Gimbal Bearing Replacement
I read lots of forum articles, the service manual, and watched a few Youtube videos before tackling this. Most accounts complained about how difficult it was to get the old bearing out and get the new one in, and used specialty tools that Volvo and third party companies charge big bucks for. Ultimately, I decided it was time to buy a slide hammer. It’s not the specialty tool that Volvo and most parties recommend now, but is what they mentioned in an old 1994 copy of the service manual. It cost around $60 on Amazon, far less than the $150 for the specialty tool, and will do be useful for other things. In fact, after using it and playing with some of the attachments, I don’t know how I’ve gotten by this long without one in the shop.
I configured the 3-jaw puller attachment for internal use, and fed it through to the backside of the bearing. Three or four racks of the hammer and it pulled right out. Extremely quick and easy.
To install the new one, most places sell a $25-$60 piece that you slide on the alignment tool. I would have bought one, but Amazon didn’t have any for delivery over the weekend and I was hoping to get it back together by tomorrow. So off to Home Depot I went:
A 3″ piece of PVC pipe seats perfectly on the outside ring of the bearing cartridge, which is the safest area to beat on. I bought a 2′ section and added an end cap to provide a good hitting surface. About 15 whacks with a 3# sledge, and it was firmly seated. Again, quick and easy. I checked that it was tracking straight every couple hits, but it’s really difficult to mess up with the way the 3″ pipe fits in there.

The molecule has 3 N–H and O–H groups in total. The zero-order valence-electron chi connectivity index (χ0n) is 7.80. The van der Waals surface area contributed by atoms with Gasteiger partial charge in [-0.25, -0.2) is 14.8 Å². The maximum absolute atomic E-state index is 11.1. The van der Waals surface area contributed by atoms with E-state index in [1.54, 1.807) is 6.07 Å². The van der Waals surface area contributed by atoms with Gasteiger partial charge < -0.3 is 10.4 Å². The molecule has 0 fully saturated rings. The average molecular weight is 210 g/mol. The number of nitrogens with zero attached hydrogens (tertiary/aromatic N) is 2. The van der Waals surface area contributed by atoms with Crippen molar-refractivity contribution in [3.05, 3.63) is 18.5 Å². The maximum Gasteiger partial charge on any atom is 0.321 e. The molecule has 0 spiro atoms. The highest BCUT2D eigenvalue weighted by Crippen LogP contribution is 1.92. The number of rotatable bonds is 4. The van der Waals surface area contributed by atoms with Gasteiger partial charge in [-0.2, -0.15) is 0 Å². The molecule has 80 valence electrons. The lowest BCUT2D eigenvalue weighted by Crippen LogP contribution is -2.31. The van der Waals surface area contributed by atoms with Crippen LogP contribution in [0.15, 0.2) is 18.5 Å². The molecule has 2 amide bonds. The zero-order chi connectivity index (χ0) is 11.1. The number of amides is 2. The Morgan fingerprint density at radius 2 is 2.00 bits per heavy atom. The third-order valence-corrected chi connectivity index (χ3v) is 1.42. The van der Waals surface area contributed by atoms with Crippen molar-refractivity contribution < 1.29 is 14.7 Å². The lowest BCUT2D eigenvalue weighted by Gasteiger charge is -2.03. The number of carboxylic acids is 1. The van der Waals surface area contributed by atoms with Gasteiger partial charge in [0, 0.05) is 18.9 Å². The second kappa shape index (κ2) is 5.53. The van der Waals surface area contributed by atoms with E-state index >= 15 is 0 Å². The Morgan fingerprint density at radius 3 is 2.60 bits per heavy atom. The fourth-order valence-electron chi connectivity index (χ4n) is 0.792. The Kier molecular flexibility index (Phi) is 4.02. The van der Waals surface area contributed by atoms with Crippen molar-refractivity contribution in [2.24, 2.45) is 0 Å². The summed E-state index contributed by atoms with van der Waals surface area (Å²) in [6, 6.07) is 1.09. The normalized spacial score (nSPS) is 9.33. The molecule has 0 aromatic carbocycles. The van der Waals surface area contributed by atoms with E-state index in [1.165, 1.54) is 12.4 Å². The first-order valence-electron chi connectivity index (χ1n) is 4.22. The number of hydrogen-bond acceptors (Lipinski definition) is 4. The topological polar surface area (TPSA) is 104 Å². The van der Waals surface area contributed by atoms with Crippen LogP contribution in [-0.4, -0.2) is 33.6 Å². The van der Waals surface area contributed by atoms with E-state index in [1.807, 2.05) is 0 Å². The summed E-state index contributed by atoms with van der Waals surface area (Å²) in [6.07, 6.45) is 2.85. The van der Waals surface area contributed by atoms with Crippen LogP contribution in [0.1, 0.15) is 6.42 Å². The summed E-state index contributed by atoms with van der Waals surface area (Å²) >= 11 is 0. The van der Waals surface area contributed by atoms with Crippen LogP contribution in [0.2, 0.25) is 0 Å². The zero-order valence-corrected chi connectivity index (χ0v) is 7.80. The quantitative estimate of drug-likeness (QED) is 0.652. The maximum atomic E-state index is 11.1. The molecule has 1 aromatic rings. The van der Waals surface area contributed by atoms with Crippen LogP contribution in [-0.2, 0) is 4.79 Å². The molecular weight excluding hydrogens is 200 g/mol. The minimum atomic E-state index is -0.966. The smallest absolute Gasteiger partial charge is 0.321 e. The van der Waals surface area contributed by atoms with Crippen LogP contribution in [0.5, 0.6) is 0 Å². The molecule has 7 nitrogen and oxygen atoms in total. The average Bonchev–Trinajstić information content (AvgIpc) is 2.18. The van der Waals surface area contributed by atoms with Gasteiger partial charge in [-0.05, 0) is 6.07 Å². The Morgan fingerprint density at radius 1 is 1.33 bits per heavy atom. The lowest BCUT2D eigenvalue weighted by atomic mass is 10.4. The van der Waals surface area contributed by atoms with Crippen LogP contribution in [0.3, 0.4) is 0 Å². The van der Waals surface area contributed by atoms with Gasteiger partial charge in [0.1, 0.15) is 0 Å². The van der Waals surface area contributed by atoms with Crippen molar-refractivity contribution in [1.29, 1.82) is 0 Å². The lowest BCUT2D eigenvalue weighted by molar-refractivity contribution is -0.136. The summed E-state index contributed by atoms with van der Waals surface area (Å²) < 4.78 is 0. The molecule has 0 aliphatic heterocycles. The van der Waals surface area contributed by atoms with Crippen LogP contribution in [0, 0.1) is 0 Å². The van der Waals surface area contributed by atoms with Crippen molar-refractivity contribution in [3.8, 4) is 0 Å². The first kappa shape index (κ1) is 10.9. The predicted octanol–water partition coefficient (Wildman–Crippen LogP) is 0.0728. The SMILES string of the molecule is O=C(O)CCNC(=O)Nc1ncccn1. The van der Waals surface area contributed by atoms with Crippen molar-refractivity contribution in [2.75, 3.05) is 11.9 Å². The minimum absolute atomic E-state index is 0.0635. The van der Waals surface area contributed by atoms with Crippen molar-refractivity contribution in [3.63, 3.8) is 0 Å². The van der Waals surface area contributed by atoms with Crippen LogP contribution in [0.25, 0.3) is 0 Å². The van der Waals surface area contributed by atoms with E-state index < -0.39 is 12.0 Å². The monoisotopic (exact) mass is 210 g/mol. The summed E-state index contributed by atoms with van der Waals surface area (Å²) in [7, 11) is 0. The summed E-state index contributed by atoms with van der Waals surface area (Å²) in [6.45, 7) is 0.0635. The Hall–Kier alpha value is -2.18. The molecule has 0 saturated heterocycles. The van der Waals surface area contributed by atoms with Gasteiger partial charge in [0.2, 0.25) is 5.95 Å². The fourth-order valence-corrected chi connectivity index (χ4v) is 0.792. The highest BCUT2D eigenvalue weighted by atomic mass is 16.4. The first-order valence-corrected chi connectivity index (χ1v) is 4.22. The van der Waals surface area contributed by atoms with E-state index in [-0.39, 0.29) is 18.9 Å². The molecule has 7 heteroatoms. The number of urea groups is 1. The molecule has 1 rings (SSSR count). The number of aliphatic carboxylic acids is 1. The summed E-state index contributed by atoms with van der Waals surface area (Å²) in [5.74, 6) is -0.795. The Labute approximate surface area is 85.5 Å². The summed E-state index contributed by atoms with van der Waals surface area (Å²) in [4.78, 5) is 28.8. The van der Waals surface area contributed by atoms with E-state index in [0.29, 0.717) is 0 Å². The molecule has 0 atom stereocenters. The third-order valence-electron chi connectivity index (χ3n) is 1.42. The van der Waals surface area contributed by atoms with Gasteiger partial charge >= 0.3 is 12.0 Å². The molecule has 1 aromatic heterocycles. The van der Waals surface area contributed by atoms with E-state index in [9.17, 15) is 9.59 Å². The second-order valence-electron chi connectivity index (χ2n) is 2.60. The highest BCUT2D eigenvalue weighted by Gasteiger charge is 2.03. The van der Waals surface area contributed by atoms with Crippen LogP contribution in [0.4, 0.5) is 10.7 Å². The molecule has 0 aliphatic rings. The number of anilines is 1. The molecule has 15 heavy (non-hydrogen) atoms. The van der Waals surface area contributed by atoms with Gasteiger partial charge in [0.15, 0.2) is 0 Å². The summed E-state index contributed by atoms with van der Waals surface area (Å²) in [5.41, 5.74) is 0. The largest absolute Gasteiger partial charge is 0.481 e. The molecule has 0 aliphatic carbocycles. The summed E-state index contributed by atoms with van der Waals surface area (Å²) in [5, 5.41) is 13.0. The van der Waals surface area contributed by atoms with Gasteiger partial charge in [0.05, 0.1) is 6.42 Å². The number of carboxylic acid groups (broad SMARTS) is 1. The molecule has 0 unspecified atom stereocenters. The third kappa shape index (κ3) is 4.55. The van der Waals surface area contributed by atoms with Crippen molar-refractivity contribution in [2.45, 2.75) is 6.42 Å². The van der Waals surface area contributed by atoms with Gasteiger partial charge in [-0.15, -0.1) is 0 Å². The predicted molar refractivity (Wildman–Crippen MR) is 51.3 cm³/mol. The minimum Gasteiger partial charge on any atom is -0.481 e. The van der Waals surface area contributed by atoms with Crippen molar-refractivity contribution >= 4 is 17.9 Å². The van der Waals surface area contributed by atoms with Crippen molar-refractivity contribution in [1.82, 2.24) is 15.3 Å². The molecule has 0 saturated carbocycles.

It is difficult to see but I marked the casing with a thin Sharpie where the grease fill is, and visually lined it up with the grease tube and zerk on the right side of the gimbal housing. I put the alignment tool in and spun it while adding blue marine grease, until grease started coming out all the way around, then wiped away the excess. It took most of the mark with it.
Finally I used the put the alignment tool in and hit it L-R-U-D with a rubber mallet, to square everything to the engine coupler, then used my PVC pipe to hit the bearing another time for good measure, and checked the alignment. All looks good and the action is very smooth. This project went quicker and easier than it was made out to be online, and if you want to do it with $70 worth of multipurpose (instead of specialty/ single purpose) tools I highly recommend the ones I listed in this post.